"Voters should exercise social responsibility and play their part to ensure a safe election for everyone. This includes not going to vote if they are unwell, and voting during their allotted time-band," it said.
Full campaigning guidelines were not announced on Monday, although changes to election advertising were released. Opposition parties have called for the guidelines to be released early so that there will be time to prepare.
ELD said that it is drawing up various guidelines based on different scenarios and will release them as soon as they are ready.
Guidelines for physical rallies, walkabouts and house-to-house visits will be guided by prevailing MOH guidelines on safe distancing and safe management.
“As these activities involve large group gatherings, the guidelines will depend on the COVID-19 situation at the time. ELD will therefore share these guidelines at a later date,” it said.
Measures to ensure voters have access to the campaigning messages of political parties and candidates will be put in place, should large group activities be restricted, said ELD. This may include additional TV broadcast time for candidates and political parties.
"ELD is committed to giving political parties and candidates as much lead-time as possible to prepare their campaigning activities. However, putting out the guidelines early would mean that there could be further changes as the COVID-19 situation evolves," it said.
“As COVID-19 is likely to still be present beyond April 2021, by which time the GE must be held, we strongly encourage candidates and political parties to plan for modes of campaigning that minimise large group gatherings."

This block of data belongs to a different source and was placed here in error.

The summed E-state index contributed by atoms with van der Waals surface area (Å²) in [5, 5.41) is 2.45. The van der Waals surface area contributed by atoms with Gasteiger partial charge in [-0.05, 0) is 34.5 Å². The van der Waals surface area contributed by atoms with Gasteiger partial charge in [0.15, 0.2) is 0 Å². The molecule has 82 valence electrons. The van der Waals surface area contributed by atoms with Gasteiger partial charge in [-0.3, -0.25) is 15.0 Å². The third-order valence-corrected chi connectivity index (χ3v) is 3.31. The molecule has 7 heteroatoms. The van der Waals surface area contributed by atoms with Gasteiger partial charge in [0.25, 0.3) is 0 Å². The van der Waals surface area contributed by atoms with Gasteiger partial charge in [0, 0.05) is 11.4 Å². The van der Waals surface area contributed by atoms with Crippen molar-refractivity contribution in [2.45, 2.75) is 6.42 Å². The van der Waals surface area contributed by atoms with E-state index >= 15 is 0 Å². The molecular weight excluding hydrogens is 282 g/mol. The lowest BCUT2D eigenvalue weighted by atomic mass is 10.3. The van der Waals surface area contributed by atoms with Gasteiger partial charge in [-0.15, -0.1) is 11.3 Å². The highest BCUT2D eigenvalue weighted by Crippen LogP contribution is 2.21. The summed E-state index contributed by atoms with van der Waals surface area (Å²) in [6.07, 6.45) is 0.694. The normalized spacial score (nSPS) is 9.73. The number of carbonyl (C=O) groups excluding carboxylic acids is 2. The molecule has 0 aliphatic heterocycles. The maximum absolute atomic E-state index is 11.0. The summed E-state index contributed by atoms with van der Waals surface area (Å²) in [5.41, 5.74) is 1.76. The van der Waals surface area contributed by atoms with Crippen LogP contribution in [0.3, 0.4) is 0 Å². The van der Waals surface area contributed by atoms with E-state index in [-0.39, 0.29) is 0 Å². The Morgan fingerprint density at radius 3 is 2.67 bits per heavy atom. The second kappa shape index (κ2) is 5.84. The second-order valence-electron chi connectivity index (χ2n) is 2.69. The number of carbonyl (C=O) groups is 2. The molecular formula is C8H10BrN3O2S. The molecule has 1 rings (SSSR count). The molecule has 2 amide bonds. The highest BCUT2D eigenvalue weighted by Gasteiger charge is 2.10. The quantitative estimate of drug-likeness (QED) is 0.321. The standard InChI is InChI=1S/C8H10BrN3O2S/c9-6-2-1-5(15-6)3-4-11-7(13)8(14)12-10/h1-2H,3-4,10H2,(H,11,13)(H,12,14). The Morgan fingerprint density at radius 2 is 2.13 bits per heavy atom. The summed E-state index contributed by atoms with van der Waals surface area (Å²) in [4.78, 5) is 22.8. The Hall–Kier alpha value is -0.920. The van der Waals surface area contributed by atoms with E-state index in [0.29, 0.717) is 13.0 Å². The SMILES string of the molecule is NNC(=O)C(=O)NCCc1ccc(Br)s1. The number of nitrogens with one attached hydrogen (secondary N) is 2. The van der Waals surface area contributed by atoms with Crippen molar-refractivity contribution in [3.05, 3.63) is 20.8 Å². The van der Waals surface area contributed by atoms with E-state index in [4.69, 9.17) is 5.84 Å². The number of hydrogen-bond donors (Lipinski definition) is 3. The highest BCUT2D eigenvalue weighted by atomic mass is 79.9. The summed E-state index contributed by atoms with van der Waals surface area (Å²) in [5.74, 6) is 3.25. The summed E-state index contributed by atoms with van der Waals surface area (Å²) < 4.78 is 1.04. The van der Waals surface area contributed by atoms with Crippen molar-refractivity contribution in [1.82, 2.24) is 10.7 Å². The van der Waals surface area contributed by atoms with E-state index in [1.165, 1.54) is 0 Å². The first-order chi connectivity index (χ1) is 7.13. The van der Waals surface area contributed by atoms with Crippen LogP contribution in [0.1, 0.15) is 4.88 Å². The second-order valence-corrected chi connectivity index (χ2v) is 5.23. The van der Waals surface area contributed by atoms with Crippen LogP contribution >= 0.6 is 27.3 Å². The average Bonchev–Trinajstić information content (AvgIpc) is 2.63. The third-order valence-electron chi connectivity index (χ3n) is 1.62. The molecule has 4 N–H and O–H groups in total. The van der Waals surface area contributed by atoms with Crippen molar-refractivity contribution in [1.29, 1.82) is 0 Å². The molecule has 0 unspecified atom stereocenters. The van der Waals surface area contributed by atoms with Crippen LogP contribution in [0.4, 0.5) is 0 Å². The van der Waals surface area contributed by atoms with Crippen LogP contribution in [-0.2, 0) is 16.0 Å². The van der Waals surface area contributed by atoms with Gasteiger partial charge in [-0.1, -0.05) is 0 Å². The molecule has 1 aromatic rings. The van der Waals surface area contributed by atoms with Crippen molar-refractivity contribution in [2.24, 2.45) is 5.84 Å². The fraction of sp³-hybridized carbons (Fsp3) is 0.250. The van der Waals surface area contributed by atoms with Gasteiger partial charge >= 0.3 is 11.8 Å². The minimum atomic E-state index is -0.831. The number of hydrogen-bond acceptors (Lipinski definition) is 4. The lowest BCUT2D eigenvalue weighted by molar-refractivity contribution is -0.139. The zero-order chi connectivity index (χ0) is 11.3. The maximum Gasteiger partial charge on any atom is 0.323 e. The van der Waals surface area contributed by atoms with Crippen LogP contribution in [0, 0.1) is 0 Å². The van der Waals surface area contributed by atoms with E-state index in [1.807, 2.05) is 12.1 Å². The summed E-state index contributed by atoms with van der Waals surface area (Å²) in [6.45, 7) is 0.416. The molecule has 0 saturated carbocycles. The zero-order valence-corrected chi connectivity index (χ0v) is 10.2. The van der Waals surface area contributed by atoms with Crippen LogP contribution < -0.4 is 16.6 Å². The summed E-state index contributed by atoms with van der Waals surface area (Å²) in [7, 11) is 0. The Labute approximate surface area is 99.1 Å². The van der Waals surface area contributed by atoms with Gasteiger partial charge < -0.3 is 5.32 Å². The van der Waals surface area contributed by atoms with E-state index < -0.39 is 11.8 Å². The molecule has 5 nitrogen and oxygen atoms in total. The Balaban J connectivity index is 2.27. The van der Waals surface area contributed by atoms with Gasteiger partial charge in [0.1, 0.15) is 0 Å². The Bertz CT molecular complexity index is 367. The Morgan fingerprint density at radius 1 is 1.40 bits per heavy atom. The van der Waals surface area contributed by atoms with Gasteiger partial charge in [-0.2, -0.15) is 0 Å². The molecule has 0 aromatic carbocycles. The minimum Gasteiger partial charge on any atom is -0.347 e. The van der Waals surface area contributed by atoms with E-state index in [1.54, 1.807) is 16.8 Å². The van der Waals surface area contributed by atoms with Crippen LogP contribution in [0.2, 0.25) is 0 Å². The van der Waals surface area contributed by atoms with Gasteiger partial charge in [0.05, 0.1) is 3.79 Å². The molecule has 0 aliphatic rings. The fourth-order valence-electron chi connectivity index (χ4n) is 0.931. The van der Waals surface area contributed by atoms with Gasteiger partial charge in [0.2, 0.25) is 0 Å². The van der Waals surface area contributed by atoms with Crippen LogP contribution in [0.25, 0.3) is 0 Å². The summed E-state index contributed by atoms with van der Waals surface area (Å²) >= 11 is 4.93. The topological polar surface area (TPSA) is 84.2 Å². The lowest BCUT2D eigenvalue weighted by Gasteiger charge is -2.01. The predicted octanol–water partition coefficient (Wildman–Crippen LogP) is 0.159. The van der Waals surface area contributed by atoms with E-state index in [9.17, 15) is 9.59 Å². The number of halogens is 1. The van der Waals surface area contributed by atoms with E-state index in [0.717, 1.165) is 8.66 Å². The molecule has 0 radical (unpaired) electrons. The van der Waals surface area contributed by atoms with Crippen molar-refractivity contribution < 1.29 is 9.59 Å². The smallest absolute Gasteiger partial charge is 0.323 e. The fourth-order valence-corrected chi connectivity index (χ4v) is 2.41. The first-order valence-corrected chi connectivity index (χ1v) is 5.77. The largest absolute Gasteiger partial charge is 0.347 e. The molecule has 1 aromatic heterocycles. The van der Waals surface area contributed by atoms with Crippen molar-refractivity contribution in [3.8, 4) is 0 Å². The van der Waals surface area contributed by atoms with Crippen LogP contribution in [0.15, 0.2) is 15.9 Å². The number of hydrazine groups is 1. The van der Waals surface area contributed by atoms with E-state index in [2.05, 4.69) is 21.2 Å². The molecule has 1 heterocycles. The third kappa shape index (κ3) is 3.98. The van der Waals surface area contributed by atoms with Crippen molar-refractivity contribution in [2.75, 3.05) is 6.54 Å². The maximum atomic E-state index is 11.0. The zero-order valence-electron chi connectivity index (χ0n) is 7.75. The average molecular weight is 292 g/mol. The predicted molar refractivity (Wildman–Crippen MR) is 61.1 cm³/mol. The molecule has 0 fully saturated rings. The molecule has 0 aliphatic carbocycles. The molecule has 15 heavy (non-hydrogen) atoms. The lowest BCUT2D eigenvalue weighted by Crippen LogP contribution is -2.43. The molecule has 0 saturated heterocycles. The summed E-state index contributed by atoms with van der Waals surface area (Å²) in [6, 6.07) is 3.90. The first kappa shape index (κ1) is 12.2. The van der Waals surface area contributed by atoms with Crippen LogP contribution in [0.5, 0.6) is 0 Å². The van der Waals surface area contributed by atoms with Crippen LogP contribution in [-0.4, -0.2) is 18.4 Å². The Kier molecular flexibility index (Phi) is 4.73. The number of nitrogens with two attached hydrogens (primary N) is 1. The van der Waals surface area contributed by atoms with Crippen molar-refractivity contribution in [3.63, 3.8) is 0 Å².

Besides provisions announced earlier to let candidates submit their nominations by proxy, ELD said there will be additional safety measures on Nomination Day.
These include temperature screening, using the SafeEntry app for contact tracing and safe distancing measures within the Nomination Centre. All those in the centre will be required to wear masks at all times.
There will be a separate area to handle the nominations of candidates who are unwell, and sanitisation procedures, similar to those at the polling stations, will be in place.
ELD encouraged candidates and election agents to use its digital services to prepare the necessary documents required for nomination. The system will be available once the Writ of Election is issued.
As announced earlier, unwell candidates can authorise a representative to file nomination papers on their behalf.
READ: The sooner the General Election is held, the sooner Singaporeans can tackle challenges ahead: DPM Heng
Singapore’s next General Election has to be called by Apr 14, 2021.
Deputy Prime Minister Heng Swee Keat said on May 27 that “elections are coming nearer by the day".
"The sooner we get it done, the earlier we can rally everybody together to deal with these very significant challenges ahead, and also to deal with these very significant uncertainties in the months and years ahead," Mr Heng said.